Suspensions 227 have a spring-like quality, which biases or urges the air-bearing surface of the slider 229 against the disk 215 to cause the slider 229 to fly at a precise distance from the disk. A voice coil 233 free to move within a conventional voice coil motor magnet assembly 234 (top pole not shown) is also mounted to arms 225 opposite the head gimbal assemblies. Movement of the actuator 221 (indicated by arrow 235) by controller 219 moves the head gimbal assemblies along radial arcs across tracks on the disk 215 until the heads settle on their respective target tracks. The head gimbal assemblies operate in a conventional manner and always move in unison with one another, unless drive 211 uses multiple independent actuators (not shown) wherein the arms can move independently of one another.
It is also noted that subsequent to the lapping process as described herein with reference to
With continued reference to
Slider 300 of
In one embodiment, lapping process 366 can include a first stage lapping process 369 and a second stage lapping process 379. First stage end point 370 can cause cessation of first stage lapping process 369 and second stage end point 380 can cause cessation of second stage lapping process 380. In alternative embodiment, lapping process 366 may have fewer or greater stages.
In an embodiment, first stage lapping process 369 is a coarser lapping process (less precise) than second stage lapping process 379. In an alternative embodiment, first stage lapping process 369 and second stage lapping process 379 can have the same lapping rate. In yet another embodiment, first stage lapping process 369 is a finer lapping process (more precise) than second stage lapping process 379. In one embodiment, first stage lapping process 369 has a lapping rate of 300 nanometers per minute. In one embodiment, second stage lapping process 379 can have lapping rate of 30 nanometers per minute. It is noted that varying lapping rates can be implemented in first stage lapping process 369 and second stage lapping process 379 in another embodiment of the present invention.
In one embodiment, first stage lapping process 369 commences on surface 320 and reduces slider 300 and shunt 355 to first stage end point 370. First stage end point 370 can be a stopping point of lapping process 369 predicated on time, lapping rate, or a combination thereof, in an embodiment of the present invention. In one embodiment, first stage end point 370 is when first stage lapping process 369 laps to a resistance target of 15 ohms to shunt 335. In an alternative embodiment, first stage end point 370 can be when first stage lapping process 369 laps to shunt 335. Alternatively, first stage end point 370 can be determined by a variety of parameters, depending upon the structure and the desired end result. In the present embodiment, upon reaching first stage end point 370, first stage lapping process 369 is stopped.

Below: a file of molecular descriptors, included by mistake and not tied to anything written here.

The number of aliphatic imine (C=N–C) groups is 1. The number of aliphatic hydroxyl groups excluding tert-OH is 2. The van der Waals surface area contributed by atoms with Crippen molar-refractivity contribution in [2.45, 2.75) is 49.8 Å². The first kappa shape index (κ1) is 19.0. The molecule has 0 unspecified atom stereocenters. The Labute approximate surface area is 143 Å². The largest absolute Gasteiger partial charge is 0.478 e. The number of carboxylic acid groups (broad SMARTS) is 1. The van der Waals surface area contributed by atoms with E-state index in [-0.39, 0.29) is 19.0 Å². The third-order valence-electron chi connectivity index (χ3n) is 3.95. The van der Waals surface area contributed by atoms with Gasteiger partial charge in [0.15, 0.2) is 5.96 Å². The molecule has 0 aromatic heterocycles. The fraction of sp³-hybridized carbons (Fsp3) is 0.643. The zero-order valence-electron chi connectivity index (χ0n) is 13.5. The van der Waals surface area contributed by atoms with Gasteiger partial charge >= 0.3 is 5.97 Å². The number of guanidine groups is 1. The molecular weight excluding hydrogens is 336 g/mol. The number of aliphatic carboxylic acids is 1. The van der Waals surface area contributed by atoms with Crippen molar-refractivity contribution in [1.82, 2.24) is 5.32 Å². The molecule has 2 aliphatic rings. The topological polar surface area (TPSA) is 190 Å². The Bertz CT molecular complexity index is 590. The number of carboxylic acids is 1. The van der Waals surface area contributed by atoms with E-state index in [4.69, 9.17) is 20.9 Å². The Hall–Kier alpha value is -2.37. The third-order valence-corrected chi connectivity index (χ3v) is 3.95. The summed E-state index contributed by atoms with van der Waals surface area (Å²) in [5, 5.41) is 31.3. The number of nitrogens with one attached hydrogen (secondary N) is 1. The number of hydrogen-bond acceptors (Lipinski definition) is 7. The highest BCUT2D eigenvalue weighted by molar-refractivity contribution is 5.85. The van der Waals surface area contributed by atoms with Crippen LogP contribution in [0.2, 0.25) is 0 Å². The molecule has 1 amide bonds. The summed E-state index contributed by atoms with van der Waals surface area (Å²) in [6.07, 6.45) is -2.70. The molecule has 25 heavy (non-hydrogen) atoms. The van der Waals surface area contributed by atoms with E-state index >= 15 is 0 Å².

Continuing, subsequent to stopping first stage lapping process 369 at first stage end point 370, second stage lapping process 379 commences at first stage end point 370 and continues until reaching second stage end point 380, in one embodiment of the present invention. Second stage end point 380 can be a stopping point of lapping process 379 predicated on time, lapping rate, or a combination thereof, in an embodiment of the present invention. Second stage end point 380 can also be predicated upon detection of an exponential increase in sensor signal amplitude. This increase is an indication that sensor 305 has been uncovered. In one embodiment, second stage end point 380 is when second stage lapping process 379 laps until sensor 305 is opened (uncovered). In the present embodiment, lapping process 366, particularly second stage lapping process 379 can cease when the sensor amplitude signal shows an exponential increase. Further, because the distance between the remote surface of the shunts 335 and 355 and sensor 305 is a known quantity, a combination of applied lapping force and lap duration can be utilized to predict the second stage end point 380, in another embodiment of the present invention. In an alternative embodiment, second stage end point 380 can be when second stage lapping process 379 laps through shunt 335 and reaches separation 315. Alternatively, second stage end point 380 can be determined by a variety of parameters, depending upon the structure and the desired end result. In the present embodiment, upon reaching second stage end point 380, second stage lapping process 379 is stopped.
It is particularly noted that through the utilization of shunts 335 and 355, the lapping process 366 described herein does not directly contact sensor 305 as in conventional lapping techniques. It is noted that shunts 335 and 355 can provide protection against electrostatic discharge (ESD) during wafer fabrication of the read/write head. It is also noted that embodiments of the present invention further provide for protection against ESD occurring during lapping of read/write head 305 of slider 300. Further, in tunnel-junction read/write heads, embodiments of the present invention protect against smearing of the sensor which is known to cause widely varying signals and which is common during the early stages of a lapping process 366. It is additionally noted that embodiments of the present invention further provide for a lapping process 366 which provides increased accuracy in read/write heads having a recessed sensor 305. This enables embodiments of the present invention to provide a decrease in, if not eliminate, instances of material under stress that can damage sensor 305 as well as all but eliminating electrostatic discharge (ESD).